Typical projects start with a data order over the client AOI and paying Vaisala Inc., Dynamic’s lightning data vendor, for the lightning data. Dynamic has a regional set of test lightning data over the Williston Basin AOI, which had not been used to create volumes. This dataset includes 719,988 lightning strikes from the 10 years between March 28, 1999, to Nov. 6, 2008. Between two and 50 sensors recorded each lightning strike. A new data order over this same area would have about 2.2 times as many lightning strikes, or about 1.6 million strikes. This is important because the more data, the higher quality the results. The lightning analysis process is the reciprocal of 3D seismic. With lightning you have hundreds of thousands of sources and hundreds of receivers. The processing of these lightning data can be compared to “stacking” seismic traces, where signal is enhanced and noise is cancelled as data are merged.
This Williston Basin project is based on creating four lightning analysis projects (Figure 1):
- The Red SPOT, a 6.675-km (4.12-mile) diameter project over the Antelope Field on the Nessen Anticline with 25-m (82-ft) trace spacing;
- The Blue SPOT, an equivalent project east of the Bakken Shale in Pierce County;
- The 224.1-km (139.25-mile) LINE project, 3.3 km (2.05 miles) wide with 100-m (328-ft) trace spacing, connecting the two SPOT surveys; and
- A d.NSEM project over the main part of the Nessen Anticline (85.15 km [52.91 miles] x 67.85 km [42.16 miles] with 50-m [164-ft] trace spacing).
Lightning processing and initial analysis
The first step in processing lightning data is to clean the data. The original data for each strike includes location; time and duration; rise time; peak current; peak to zero; polarity; chi-qquared (a quality measure); number of sensors recording strike; and semi-major and semi-minor axes of error ellipse.
Additional public domain data are added, including topography from the USGS, solar and lunar locations tied to earth tides, and other processes, which connect to the location and time of each lightning strike.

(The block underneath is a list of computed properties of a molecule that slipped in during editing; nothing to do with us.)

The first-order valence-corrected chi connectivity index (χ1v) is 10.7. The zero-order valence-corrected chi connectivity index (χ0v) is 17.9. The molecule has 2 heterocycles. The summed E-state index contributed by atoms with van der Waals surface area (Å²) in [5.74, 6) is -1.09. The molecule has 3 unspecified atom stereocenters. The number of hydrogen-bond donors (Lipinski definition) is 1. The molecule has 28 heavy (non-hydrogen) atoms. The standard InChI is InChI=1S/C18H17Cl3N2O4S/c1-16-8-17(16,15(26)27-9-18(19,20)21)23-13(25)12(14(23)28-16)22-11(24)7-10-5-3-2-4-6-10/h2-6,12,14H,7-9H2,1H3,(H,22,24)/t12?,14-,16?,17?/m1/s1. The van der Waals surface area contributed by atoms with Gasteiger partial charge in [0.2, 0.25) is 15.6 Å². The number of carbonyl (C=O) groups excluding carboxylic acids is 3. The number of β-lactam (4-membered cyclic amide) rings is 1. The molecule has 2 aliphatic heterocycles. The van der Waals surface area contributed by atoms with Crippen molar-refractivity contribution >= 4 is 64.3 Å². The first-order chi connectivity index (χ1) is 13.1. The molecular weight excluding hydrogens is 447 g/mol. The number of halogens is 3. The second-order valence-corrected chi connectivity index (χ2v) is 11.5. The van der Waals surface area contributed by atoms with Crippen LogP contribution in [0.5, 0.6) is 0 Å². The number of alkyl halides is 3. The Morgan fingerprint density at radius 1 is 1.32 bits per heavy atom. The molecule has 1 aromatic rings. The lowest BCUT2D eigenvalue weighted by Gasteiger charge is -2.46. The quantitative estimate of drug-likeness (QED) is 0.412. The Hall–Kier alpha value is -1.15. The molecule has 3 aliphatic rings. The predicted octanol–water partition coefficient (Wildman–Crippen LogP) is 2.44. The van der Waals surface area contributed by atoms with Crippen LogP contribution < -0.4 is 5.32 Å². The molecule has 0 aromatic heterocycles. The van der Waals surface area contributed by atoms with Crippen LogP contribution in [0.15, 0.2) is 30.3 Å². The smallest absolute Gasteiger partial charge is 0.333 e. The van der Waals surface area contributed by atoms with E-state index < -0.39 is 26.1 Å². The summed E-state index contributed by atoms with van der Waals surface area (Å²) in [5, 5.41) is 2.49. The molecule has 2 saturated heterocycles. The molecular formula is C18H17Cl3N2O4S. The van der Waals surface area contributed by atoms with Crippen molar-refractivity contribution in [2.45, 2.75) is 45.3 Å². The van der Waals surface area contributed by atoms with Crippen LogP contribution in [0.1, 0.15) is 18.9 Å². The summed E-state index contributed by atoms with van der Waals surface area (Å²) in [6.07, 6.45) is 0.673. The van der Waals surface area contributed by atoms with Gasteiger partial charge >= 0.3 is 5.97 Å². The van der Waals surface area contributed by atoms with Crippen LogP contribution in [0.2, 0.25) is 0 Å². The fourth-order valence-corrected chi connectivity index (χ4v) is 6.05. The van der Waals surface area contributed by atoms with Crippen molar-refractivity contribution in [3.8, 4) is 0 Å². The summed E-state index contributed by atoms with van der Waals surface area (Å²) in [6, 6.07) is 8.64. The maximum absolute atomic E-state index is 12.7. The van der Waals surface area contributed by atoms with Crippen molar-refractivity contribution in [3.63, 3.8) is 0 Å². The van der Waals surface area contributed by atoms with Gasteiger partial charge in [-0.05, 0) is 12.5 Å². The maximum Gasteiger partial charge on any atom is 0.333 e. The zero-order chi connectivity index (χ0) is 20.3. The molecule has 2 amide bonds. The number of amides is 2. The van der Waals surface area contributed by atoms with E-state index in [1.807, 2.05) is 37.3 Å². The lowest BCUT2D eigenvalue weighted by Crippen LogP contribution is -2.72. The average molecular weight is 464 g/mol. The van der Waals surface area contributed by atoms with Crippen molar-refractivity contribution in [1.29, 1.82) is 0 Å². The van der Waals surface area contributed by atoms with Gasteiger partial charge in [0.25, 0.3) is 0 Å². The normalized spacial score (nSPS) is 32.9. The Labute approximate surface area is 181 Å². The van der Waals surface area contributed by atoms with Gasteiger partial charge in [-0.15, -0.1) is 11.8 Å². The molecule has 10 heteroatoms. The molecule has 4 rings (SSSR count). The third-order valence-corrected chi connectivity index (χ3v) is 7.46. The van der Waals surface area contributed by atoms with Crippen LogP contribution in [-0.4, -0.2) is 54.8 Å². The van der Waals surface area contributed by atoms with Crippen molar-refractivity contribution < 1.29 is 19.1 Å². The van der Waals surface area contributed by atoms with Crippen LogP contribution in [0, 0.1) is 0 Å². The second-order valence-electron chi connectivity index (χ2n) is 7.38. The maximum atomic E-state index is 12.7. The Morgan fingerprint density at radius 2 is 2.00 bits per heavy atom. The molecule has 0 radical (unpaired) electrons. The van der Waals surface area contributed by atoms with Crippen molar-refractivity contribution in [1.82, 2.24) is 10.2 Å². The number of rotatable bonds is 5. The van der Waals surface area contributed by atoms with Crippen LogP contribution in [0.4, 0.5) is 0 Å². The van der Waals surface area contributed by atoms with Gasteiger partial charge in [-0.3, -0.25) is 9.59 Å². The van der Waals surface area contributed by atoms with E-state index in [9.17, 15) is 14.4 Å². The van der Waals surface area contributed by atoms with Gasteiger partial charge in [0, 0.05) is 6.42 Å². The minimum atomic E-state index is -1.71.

The 25 maps (ASCII, xyz, pdf or kmz formats) and 25 volumes (ASCII Voxel or SEG-Y formats) created for each of the four projects described above include: rise time; peak current (positive, negative and absolute); peak to zero; wavelet symmetry; wavelet total time; apparent permittivity; apparent resistivity; elevation; energy (positive, negative and absolute); stroke energy (positive, negative and absolute); frequency; chi-square; day of year; sun local longitude; moon local longitude; moon phase; number of sensors; tide; tidal gravity; tide gradient; and spike.
Landmark Graphics’ DecisionSpace enabled creation of numerous additional map and cross-section attributes. For example, the amplitude thickness of the top 500 m of each trace in the LINE volume is shown in the map on the top of Figure 1. These results tie surface anomalies on the shaded relief map. Phase, frequency, reflection strength, azimuth, dip, curvature, relief and numerous other trace attributes can also be calculated for each SEG-Y volume.
The instantaneous phase of the apparent resistivity volume shows dips that were helpful in calibrating against Meisner’s geologic cross-sections. The Meisner extent of the Bakken Shale is overlaid on the apparent resistivity top cross-section in Figure 2. The bottom cross-section is apparent permittivity. Note, the strong apparent resistivity anomaly above the pinchout of the Bakken Shale in both Figure 1 and Figure 2. It is logical this anomaly is related to hydrocarbon leakage from the updip pinchout of the Bakken Shale, possibly defining a new play in the basin.
There were too many displays generated for inclusion in this introductory article. However, an animated gif (see top of article) associated steps through examples of maps and volumes for each of the four projects described in this article.
Author's note: Building the project databases, as described herein, is a first phase of any interpretation project. The intention is to tie additional data (digital well logs, digital seismic sections and volumes, temperatures, pressures, production, etc.) into these projects for better calibration and better understanding of the strengths and weaknesses of lightning analysis as a geophysical framework tool. If you would like to participate in this effort, please contact Dan Ebrom at firstname.lastname@example.org or (832) 274-8393, or contact Roice Nelson at email@example.com or (713) 542-2207. We intend to publish the additional work.
References from article available upon request.